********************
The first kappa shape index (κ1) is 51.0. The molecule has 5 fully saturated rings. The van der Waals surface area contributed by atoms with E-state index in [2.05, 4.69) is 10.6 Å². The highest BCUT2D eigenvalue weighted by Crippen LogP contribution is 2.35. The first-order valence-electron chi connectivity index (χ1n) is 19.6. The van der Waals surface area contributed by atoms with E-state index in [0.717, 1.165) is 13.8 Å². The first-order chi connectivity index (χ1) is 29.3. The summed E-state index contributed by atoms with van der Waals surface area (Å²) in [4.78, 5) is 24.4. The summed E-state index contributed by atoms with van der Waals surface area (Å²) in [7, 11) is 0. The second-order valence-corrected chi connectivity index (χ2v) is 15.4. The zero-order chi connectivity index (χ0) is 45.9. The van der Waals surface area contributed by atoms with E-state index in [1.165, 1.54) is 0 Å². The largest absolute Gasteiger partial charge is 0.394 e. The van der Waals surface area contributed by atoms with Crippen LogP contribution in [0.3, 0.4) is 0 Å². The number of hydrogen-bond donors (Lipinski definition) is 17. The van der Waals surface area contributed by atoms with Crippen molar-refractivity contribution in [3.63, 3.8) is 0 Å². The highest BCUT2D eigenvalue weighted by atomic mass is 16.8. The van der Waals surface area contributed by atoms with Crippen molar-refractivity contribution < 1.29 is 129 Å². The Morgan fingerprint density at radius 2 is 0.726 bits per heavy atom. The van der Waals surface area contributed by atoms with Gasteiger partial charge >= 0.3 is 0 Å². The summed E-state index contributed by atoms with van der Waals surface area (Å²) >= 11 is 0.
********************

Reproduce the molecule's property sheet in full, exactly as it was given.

The first kappa shape index (κ1) is 51.0. The molecule has 5 fully saturated rings. The van der Waals surface area contributed by atoms with E-state index in [2.05, 4.69) is 10.6 Å². The highest BCUT2D eigenvalue weighted by Crippen LogP contribution is 2.35. The first-order valence-electron chi connectivity index (χ1n) is 19.6. The van der Waals surface area contributed by atoms with E-state index in [0.717, 1.165) is 13.8 Å². The first-order chi connectivity index (χ1) is 29.3. The summed E-state index contributed by atoms with van der Waals surface area (Å²) in [4.78, 5) is 24.4. The summed E-state index contributed by atoms with van der Waals surface area (Å²) in [7, 11) is 0. The second-order valence-corrected chi connectivity index (χ2v) is 15.4. The zero-order chi connectivity index (χ0) is 45.9. The van der Waals surface area contributed by atoms with E-state index in [1.165, 1.54) is 0 Å². The largest absolute Gasteiger partial charge is 0.394 e. The van der Waals surface area contributed by atoms with Crippen LogP contribution in [0.3, 0.4) is 0 Å². The number of hydrogen-bond donors (Lipinski definition) is 17. The van der Waals surface area contributed by atoms with Crippen molar-refractivity contribution in [3.63, 3.8) is 0 Å². The highest BCUT2D eigenvalue weighted by atomic mass is 16.8. The van der Waals surface area contributed by atoms with Crippen molar-refractivity contribution < 1.29 is 129 Å². The Morgan fingerprint density at radius 2 is 0.726 bits per heavy atom. The van der Waals surface area contributed by atoms with Gasteiger partial charge >= 0.3 is 0 Å². The summed E-state index contributed by atoms with van der Waals surface area (Å²) >= 11 is 0.